This board should be made in this way: square with eight spaces per side for a total of sixty-four. It is to have four lines in the shape of an “x” that goes from the second [inside corner] square [b2, b7, g2, or g7] and goes to the second [inside corner] square diagonally across. The other line does the same. The one that goes through white squares is to be black and the one that goes through black, white in order to divide between the types of pieces. And these lines that cut through the squares mark the direction in which the pawns are to move first – those to the right move to the right and likewise for those to the left. They capture forward and diagonally as pawns should capture.

The game board is an 8 by 8 chequered board marked with a cross in the middle 4 x 4 square. The cross has no other function than to aid the player which side the pawns should move. Our board has a base of poplar on which squares of maple and walnut are glued. The cross is made from ebony, while the sides of the board are walnut as well. The backside has a 10 by 10 chequered board, which can be used for draughts, decimal chess or farmers chess (both are chess variants played in the middle ages).

The game board has two sides because glueing on only one side would cause the board to warp. Glueing  has thus to take place at the same time. We used a vacuum press to have an even pressure on all the pieces. Finally, the board was flattened with a plane and scraper. The grooves for the ebony inlay were then made with a router and the four ebony strips inserted, glued and planed as flat as the board. The board is finished with linseed oil.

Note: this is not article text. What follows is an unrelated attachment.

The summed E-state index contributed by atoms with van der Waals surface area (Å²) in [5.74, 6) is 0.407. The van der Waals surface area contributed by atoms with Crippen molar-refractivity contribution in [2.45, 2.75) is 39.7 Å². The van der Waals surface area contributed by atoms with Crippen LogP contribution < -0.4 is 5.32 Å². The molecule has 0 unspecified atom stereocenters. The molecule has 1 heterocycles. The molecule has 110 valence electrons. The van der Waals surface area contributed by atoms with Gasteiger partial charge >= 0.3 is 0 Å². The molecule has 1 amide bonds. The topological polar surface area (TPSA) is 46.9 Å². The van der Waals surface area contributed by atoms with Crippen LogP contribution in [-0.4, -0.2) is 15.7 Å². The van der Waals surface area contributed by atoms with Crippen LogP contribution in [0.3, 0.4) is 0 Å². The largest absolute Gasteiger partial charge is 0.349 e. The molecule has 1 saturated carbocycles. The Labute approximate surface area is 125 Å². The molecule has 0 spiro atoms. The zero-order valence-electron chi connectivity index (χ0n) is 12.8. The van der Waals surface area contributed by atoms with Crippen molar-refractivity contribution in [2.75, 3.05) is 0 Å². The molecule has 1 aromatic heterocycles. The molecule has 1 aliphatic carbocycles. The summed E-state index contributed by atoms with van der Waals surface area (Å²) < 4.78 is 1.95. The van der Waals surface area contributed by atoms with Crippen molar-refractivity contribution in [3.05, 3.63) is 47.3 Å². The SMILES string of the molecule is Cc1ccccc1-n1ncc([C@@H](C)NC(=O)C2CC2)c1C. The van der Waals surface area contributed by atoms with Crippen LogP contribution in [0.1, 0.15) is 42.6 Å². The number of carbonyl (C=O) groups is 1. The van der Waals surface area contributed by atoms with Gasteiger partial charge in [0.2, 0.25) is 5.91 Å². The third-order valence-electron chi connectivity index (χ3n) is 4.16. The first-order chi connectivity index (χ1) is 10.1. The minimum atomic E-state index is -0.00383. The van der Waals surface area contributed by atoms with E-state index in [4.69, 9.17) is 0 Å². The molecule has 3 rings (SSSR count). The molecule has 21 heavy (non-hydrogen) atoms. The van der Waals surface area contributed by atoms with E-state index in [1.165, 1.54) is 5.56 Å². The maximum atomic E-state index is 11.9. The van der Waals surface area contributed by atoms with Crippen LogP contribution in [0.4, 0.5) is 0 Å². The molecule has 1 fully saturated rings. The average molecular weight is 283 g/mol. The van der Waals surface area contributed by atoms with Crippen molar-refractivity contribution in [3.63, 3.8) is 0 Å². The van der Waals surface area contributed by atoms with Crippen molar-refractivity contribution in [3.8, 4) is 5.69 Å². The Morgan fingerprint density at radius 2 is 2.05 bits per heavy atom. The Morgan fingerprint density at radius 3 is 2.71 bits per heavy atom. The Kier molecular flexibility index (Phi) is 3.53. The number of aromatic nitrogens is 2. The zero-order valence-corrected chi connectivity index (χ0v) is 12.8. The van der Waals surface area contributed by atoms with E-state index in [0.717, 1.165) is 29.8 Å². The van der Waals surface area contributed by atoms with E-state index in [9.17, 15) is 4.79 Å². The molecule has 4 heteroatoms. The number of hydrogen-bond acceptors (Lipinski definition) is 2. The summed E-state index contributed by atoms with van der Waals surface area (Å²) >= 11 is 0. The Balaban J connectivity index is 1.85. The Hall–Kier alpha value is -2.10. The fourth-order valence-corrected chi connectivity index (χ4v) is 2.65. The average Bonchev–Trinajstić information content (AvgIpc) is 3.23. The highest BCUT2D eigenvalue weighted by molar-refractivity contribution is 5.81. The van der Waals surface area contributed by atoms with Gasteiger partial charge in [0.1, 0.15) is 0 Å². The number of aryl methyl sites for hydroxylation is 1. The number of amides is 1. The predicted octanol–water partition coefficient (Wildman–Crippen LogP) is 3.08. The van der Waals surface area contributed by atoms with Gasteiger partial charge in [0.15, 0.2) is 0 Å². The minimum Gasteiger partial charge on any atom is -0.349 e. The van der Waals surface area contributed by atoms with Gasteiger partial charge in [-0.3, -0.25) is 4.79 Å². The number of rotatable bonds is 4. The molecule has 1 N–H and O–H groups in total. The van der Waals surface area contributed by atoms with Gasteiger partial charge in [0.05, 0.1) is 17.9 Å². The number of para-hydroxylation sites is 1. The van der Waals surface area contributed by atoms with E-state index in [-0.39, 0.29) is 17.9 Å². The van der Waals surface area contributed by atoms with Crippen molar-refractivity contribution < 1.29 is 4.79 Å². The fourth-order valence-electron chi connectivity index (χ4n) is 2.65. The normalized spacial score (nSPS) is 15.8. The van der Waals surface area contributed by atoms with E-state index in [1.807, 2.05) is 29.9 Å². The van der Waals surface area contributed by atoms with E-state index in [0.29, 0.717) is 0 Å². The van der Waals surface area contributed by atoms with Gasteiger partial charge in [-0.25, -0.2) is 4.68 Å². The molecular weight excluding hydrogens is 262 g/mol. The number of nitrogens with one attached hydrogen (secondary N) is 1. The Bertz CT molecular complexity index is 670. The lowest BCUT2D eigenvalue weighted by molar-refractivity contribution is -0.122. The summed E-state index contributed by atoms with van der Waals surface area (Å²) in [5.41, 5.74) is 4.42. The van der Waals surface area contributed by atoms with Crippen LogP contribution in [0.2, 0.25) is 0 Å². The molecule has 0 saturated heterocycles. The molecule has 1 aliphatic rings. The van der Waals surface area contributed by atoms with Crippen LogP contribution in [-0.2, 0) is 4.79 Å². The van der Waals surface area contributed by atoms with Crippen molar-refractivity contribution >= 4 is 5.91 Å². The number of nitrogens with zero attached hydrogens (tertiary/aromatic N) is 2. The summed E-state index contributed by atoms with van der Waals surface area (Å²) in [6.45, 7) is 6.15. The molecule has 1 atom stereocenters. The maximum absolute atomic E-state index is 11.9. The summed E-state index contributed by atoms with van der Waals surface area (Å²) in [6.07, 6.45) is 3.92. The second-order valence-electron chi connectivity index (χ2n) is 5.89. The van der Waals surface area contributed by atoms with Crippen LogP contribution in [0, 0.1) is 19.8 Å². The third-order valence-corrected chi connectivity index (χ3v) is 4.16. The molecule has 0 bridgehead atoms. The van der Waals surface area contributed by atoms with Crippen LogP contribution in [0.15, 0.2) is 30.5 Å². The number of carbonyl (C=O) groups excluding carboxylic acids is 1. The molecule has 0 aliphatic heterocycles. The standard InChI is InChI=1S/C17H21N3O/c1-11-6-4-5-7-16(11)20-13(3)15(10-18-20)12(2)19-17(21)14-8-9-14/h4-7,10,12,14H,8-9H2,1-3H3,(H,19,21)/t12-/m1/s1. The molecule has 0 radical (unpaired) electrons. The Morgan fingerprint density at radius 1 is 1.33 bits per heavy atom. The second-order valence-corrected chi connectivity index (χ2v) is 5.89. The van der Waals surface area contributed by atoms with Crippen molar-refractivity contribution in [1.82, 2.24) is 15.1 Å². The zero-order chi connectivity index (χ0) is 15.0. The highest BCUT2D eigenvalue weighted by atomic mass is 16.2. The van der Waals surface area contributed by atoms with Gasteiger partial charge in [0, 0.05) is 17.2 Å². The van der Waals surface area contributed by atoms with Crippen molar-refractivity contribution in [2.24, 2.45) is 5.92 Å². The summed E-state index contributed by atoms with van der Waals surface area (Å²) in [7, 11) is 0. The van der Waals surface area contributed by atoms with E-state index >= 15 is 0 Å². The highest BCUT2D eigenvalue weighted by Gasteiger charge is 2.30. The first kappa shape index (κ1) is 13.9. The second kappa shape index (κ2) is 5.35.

Using a 90 degree set-up to build the board with the individual maple and walnut squares.

The back (left) and the front (right) of the chess board. The part that has to be glued is blank, while to good side is taped.

Left. The board is covered both sides in glue, the chess board is waiting to be added. Right. the vacuum pres set up. You can see the draughts board waiting for the rest of the board to be added. The grooves on the board underneath allow for the air to escape.

Left. The boards under vacuum pressure. A tube connects to the vacuum pump (right).

Both chequered sides of the board were made differently. For the 8 x 8 chess board all 64 squares were sawn separately, and then fitted and taped together to make a board. Sawing individual squares on a saw table, produced squares with slightly splintered edges. Someone (Frank) from our woodworking course mentioned that it would be better to glue alternating strips of maple and walnut, then cut this 'board' to new 'blocked' strips, which in turn are used to form a chequered board. This easier method was used for the 10 x 10 board at the back of the four season chess board, and had no problem of splintering edges.